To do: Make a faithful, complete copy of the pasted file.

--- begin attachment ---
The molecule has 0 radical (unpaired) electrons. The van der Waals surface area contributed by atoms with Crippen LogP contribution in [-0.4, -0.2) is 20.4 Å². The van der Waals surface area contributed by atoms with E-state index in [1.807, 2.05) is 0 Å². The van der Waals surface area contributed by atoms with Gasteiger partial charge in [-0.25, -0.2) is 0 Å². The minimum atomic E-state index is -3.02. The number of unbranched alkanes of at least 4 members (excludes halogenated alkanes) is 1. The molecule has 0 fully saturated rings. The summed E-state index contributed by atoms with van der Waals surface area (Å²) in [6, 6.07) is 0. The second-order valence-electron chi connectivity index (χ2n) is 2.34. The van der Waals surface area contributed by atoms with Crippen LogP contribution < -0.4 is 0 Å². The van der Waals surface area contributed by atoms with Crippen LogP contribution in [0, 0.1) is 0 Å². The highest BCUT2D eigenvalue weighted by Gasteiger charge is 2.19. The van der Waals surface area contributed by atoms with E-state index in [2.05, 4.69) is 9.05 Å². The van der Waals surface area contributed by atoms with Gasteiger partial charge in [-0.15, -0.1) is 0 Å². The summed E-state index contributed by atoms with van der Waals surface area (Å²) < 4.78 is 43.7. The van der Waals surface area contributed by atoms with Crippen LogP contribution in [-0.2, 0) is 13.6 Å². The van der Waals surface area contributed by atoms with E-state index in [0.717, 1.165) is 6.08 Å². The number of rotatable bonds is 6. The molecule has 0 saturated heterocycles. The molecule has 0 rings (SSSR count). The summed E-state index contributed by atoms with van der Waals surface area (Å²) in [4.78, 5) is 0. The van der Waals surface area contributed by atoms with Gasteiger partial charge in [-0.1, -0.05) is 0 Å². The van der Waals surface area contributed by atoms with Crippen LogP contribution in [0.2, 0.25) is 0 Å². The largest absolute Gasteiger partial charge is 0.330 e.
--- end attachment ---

The molecule has 0 radical (unpaired) electrons. The van der Waals surface area contributed by atoms with Crippen LogP contribution in [-0.4, -0.2) is 20.4 Å². The van der Waals surface area contributed by atoms with E-state index in [1.807, 2.05) is 0 Å². The van der Waals surface area contributed by atoms with Gasteiger partial charge in [-0.25, -0.2) is 0 Å². The minimum atomic E-state index is -3.02. The number of unbranched alkanes of at least 4 members (excludes halogenated alkanes) is 1. The molecule has 0 fully saturated rings. The summed E-state index contributed by atoms with van der Waals surface area (Å²) in [6, 6.07) is 0. The second-order valence-electron chi connectivity index (χ2n) is 2.34. The van der Waals surface area contributed by atoms with Crippen LogP contribution < -0.4 is 0 Å². The van der Waals surface area contributed by atoms with Crippen LogP contribution in [0, 0.1) is 0 Å². The highest BCUT2D eigenvalue weighted by Gasteiger charge is 2.19. The van der Waals surface area contributed by atoms with E-state index in [2.05, 4.69) is 9.05 Å². The van der Waals surface area contributed by atoms with Gasteiger partial charge in [-0.15, -0.1) is 0 Å². The summed E-state index contributed by atoms with van der Waals surface area (Å²) < 4.78 is 43.7. The van der Waals surface area contributed by atoms with Crippen LogP contribution in [-0.2, 0) is 13.6 Å². The van der Waals surface area contributed by atoms with E-state index in [0.717, 1.165) is 6.08 Å². The number of rotatable bonds is 6. The molecule has 0 saturated heterocycles. The molecule has 0 rings (SSSR count). The summed E-state index contributed by atoms with van der Waals surface area (Å²) in [4.78, 5) is 0. The van der Waals surface area contributed by atoms with Gasteiger partial charge in [-0.1, -0.05) is 0 Å². The van der Waals surface area contributed by atoms with Crippen LogP contribution in [0.2, 0.25) is 0 Å². The largest absolute Gasteiger partial charge is 0.330 e.